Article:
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St Stephen's Dutch Reformed Church
Cape Town, Western Cape

Date:1799 : 1839
Type:Nederduitse Gereformeerde Kerk - Church
Street:Riebeek Square


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33°55'17.30" S 18°25'02.92" E Alt: 38m

Originally the African Theatre also called Die Ou Komediehuis

Governor Sir George Yonge had realized the necessity for building a theatre for the entertainment of both the garrison and the public. According to the writings of Lady Anne Barnard, it was an idea that took much of his attention and he literally sat and watched the building rise from the ground.

The African Theatre opened in 1801 with a performance of Shakespeare's Henry IV, Part One. Mrs Somers wrote an opening address to Apollo, which was spoken by her husband Dr Somers of the Military Hospital. 'It was too fine for anyone to understand it' was Lady Anne Barnard's comment, continuing her caustic criticism, 'As for the play itself, the piece was a dull one . . .The Doctor thought he shone as Falstaff, we did not agree with him.'

At the time of the Second British Occupation the troops took over the theatre almost entirely. Thomas Sheridan, the consumptive son of Richard Brinsley Sheridan, helped the enthusiastic amateurs with their productions. However, by 1839, the African Theatre was sufficiently out of demand to be sold to the Dutch Reformed Church as a church for newly freed slaves, and before long the old building was in use during the week as a school and during weekends as a church and Sunday school.

The only church in this denomination [Dutch Reformed] to be named after a saint, it seems the name was derived from the fact that the building was stoned by dissatisfied slaves whilst a service was in progress (St Stephen being the first martyr to be stoned to death). But to this day the congregation still call it 'Die Ou Komediehuis'.

The auditorium, described as lavish, was approached up a flight of steps beneath a columned portico. Thibault was Inspector of Buildings at the time the theatre was built and his influence can be seen in the sophistication of the design overlaying the tradition of the Cape.

When the building became a church, the classical portico was demolished to make way for a neo-Gothic door and windows. This century the Old Theatre was threatened with demolition more than once, before it was declared a National Monument and partially restored.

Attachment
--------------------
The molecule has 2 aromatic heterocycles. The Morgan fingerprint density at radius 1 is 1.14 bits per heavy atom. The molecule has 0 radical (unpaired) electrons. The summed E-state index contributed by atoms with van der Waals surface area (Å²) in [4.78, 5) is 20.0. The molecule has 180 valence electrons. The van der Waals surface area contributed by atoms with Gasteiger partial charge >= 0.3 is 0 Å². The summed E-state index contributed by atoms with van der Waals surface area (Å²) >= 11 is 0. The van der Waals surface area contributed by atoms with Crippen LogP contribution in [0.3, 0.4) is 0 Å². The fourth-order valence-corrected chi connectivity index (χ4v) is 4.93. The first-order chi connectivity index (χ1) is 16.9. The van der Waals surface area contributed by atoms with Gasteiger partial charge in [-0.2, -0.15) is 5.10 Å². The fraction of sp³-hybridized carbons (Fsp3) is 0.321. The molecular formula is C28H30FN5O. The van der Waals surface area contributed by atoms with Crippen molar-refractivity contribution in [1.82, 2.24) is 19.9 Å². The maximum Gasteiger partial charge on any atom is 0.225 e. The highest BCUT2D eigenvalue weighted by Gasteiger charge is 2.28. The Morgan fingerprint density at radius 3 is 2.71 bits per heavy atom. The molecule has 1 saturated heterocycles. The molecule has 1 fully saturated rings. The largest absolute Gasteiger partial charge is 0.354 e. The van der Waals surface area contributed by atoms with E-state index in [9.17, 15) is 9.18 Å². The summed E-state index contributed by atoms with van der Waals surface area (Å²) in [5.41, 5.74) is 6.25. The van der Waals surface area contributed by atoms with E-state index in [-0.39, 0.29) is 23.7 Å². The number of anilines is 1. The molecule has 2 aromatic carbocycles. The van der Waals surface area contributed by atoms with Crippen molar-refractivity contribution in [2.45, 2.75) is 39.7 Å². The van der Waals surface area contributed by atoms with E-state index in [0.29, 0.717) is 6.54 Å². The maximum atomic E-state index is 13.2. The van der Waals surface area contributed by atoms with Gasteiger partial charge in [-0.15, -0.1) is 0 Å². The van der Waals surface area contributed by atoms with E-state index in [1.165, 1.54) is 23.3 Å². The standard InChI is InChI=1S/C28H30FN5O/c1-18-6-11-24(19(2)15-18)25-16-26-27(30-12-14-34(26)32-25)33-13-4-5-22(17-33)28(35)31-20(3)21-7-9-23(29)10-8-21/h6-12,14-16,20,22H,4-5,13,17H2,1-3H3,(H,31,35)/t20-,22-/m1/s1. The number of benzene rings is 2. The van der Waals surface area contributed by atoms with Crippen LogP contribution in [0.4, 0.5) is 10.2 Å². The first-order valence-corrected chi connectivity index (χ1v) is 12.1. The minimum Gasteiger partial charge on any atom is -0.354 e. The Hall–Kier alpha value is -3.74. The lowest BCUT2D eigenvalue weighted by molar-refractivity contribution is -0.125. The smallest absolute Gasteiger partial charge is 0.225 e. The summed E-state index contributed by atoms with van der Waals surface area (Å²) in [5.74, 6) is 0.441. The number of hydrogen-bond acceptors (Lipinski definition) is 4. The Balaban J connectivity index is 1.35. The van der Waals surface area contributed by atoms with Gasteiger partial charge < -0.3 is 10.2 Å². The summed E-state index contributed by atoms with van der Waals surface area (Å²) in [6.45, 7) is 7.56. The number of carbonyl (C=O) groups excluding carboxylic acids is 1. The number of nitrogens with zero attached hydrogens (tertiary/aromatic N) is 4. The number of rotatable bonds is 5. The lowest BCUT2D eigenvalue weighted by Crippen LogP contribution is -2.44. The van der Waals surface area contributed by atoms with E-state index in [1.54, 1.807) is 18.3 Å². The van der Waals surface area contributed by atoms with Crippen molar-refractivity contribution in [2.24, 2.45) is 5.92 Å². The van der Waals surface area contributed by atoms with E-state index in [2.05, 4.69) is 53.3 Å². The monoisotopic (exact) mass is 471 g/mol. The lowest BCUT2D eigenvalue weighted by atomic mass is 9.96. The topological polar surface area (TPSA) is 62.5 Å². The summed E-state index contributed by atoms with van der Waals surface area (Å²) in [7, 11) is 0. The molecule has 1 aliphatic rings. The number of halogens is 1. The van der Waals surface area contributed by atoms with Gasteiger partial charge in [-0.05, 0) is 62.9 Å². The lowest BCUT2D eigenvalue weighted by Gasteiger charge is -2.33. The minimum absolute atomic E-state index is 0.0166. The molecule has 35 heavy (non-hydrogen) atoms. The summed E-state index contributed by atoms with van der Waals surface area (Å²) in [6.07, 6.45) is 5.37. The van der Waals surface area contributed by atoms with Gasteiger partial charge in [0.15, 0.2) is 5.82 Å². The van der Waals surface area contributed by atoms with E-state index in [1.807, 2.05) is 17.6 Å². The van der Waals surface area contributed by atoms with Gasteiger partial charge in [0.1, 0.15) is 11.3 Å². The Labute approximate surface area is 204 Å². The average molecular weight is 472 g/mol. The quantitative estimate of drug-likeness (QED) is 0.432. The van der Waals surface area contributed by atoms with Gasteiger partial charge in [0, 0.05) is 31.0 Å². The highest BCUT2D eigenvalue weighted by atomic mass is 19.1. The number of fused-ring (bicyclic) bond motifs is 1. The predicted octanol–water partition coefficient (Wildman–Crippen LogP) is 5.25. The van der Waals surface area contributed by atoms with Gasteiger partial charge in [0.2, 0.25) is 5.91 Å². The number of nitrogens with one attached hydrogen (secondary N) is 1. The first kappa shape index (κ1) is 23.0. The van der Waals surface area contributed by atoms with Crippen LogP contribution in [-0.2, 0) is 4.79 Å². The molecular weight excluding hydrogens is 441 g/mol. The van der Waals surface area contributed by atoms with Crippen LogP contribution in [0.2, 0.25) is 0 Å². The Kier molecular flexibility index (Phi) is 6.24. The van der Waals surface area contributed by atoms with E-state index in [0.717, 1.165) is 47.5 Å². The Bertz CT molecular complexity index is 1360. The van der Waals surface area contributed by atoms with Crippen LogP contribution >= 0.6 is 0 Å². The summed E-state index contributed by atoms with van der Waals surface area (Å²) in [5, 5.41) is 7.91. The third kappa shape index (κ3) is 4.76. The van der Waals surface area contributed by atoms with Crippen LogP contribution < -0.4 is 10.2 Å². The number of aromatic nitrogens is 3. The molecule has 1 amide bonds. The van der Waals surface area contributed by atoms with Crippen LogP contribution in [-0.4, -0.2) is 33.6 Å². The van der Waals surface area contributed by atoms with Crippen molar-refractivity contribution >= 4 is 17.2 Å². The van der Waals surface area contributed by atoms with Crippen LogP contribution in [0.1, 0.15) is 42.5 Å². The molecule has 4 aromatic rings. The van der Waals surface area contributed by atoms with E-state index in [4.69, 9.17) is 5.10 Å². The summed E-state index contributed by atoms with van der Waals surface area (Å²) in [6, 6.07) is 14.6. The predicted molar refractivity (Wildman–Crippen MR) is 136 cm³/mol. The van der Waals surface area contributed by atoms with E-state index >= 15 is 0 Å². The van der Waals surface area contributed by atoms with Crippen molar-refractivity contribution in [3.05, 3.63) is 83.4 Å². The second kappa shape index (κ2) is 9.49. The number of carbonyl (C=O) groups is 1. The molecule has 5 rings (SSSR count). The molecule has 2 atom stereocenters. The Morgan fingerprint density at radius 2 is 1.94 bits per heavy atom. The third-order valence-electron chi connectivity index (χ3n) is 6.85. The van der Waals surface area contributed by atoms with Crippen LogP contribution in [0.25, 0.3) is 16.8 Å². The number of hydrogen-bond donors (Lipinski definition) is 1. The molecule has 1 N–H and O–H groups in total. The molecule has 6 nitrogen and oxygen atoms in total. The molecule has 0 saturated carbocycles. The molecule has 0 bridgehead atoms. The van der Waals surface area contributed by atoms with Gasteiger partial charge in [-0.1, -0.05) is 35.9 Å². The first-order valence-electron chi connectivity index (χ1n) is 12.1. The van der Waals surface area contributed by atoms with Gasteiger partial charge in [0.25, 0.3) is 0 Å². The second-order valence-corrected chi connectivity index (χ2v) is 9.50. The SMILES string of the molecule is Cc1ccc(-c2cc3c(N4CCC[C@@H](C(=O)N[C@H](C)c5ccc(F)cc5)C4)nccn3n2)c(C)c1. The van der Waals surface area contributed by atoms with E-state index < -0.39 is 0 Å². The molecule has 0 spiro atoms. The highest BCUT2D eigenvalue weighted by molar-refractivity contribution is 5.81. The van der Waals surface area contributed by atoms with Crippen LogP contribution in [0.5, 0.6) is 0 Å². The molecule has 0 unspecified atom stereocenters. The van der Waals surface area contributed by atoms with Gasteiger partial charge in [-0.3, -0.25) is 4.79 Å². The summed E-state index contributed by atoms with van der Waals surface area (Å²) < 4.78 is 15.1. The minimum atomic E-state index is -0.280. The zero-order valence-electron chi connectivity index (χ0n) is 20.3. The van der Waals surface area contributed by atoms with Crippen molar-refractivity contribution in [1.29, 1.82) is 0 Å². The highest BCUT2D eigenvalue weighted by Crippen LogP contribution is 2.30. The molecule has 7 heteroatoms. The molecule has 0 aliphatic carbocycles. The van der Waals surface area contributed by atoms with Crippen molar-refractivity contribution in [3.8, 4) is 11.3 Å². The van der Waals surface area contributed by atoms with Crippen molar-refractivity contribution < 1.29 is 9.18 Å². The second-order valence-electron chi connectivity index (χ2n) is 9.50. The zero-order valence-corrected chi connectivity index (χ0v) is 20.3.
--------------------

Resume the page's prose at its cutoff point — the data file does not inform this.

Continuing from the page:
(Picton-Seymour, 1989: 23)

Transcription of the Historical Monuments Commission plaque:

Hierdie gebou was die eerste skouburg in Kaapstad
gestig met die steun van die Goewerneur
Sir George Yonge in 1799. Dit is op 15 November
1800 geopen en tot 1836 as 'n skouburg gebruik.
In 1839 is dit omgeskep in 'n kerk en 'n skool
en in 1857 het dit onder beheer van die Sinode
van die Nederduitste Gereformeerde Kerk gekom.

Historiese Monumente-Kommissie

This building was the first theatre in Cape Town,
sponsored by the Governor Sir George Yonge in
1799. It was opened on the 15th November 1800 and
used as a theatre until 1836. It was converted to a
church and school in 1839 and in 1857 came under
the control of the Dutch Reformed Church Synod.

Historical Monuments Commission

Books that reference St Stephen's Dutch Reformed Church

Fletcher, Jill. 1994. The Story of South African theatre 1780-1930. Cape Town: Vlaeberg. pg All
Fransen, Hans. 2004. The old buildings of the Cape. A survey of extant architecture from before c1910 in the area of Cape Town - Calvinia - Colesberg - Uitenhage. Johannesburg & Cape Town: Jonathan Ball Publishers. pg 34
Greig, Doreen. 1971. A Guide to Architecture in South Africa. Cape Town: Howard Timmins. pg 91-92
Hartdegen, Paddy. 1988. Our building heritage : an illustrated history. South Africa: Ryll's Pub. Co. on behalf of the National Development Fund for the Building Industry. pg 50
Hoevers, Jan. 2012. Geskiedkundige kerke : 'n Gids tot 50 tradisionele kerke. Pretoria: Kontak-uitgewers. pg 41-42
Laidler, P[ercy] W[ard] . [1933]. Tavern of the ocean, A : Being a social and historical sketch of Cape Town from its earliest days.. Cape Town: Maskew Miller. pg opp 113 ill
Picton-Seymour, Désirée. 1989. Historical Buildings in South Africa. Cape Town: Struikhof Publishers. pg 23
Rennie, John for CPIA. 1978. The Buildings of Central Cape Town 1978. Volume Two : Catalogue. Cape Town: Cape Provincial Institute of Architects. pg 61 item 48.1